Written from the viewpoint of an often ignored working class majority and staged against the backdrop of a variety show, the historic and recently renovated City Varieties could not have played a better host for the politically charged Big Society. This variety performance, set in 1910, heralds back to a day in which the country was ruled by aristocracy and makes parallels between then and the present day, in light of recent government cuts and the increasing gulf between the rich and poor. The fourth wall is demolished as the audience sit in on and participates with a 1910 music hall, following the lives of its lower class actors and the troubles that they face in Edwardian Britain.
The satire is not as cutting or provoking as I had hoped, often heavy handed and trite, the political subplot of the performance is somewhat diluted by its flagrancy. There were some better moments of political satire however, my favourite being the Cameron and Clegg ventriloquist and dummy act (‘little wooden bastard’). Though Big Society is undoubtedly at its funniest and most enjoyable when it forgets about supposed parallels between Edwardian society and today.
Take the scripting with a pinch of salt and submerge yourself in the traditions of variety performance and Big Society does work well as a whole. Phill Jupitus does an excellent job of inputting charm and comic timing into his character, balanced nicely with the lively performance from Lisa Howard as a Geordie suffragette escapologist. Lisa Howard gave the best performance and was the strongest character for me. Her political and feminist conscience is apparent throughout, which is then contradicted at the end as we realise she is the King’s Mistress. This added a light absurdity to the entire play which, unsurprisingly, I quite liked.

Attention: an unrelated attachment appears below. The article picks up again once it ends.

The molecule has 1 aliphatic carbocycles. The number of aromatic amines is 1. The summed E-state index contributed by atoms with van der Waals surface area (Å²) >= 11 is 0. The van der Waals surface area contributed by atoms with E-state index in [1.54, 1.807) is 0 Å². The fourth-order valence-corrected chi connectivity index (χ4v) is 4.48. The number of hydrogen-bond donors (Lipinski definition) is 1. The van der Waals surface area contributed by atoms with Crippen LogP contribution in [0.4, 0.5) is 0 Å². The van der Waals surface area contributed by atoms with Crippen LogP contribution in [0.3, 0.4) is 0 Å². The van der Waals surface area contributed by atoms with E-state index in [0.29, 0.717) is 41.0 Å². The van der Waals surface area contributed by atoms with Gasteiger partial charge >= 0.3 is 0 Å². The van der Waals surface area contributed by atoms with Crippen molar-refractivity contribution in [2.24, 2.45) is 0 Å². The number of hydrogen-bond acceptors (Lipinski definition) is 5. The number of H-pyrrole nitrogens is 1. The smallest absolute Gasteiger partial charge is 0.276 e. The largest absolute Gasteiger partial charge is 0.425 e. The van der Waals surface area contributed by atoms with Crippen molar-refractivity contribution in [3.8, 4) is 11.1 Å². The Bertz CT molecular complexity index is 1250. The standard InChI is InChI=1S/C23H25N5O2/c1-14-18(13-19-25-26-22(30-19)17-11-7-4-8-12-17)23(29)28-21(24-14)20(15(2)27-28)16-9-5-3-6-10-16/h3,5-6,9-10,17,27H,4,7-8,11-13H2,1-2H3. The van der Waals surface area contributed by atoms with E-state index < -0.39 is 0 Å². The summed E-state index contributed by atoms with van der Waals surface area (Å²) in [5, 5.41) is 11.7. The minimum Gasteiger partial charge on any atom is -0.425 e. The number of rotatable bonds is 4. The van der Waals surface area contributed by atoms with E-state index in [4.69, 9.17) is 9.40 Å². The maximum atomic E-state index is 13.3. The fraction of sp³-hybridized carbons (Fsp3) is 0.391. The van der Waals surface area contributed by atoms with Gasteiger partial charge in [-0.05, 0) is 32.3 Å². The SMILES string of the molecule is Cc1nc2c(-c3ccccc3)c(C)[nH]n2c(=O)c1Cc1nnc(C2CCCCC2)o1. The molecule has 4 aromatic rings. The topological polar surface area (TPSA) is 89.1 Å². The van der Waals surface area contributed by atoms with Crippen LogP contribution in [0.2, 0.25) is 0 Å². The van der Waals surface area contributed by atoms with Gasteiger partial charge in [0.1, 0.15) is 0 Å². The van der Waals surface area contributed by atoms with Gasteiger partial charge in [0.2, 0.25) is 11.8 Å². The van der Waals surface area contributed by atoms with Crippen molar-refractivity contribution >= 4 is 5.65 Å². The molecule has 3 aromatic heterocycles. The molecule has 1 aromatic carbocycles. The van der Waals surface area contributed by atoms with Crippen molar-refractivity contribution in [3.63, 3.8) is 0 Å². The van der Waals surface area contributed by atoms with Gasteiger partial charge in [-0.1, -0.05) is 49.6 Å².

The music, from Chumbawumba, meshed nicely with the entire feel of the performance and through (near coerced) audience participation I found myself swaying and singing along, reluctantly at first, enthusiastically not long afterwards. Similarly to many other productions, the second half is stronger and more engaging than the first (could that have been the wine at the interval?) where the plot takes a surrealist turn to include a parallel universe, philosophical French monkey and a magic wardrobe which, unsurprisingly, I also quite liked.
Don’t go to see the Big Society expecting sabre tooth satire, however if you looking for an evening of light hearted entertainment, with a great cast in an ideal setting, then Big Society is the perfect antidote for January blues.
Big Society is showing at Leeds City Varieties until 4th Feb.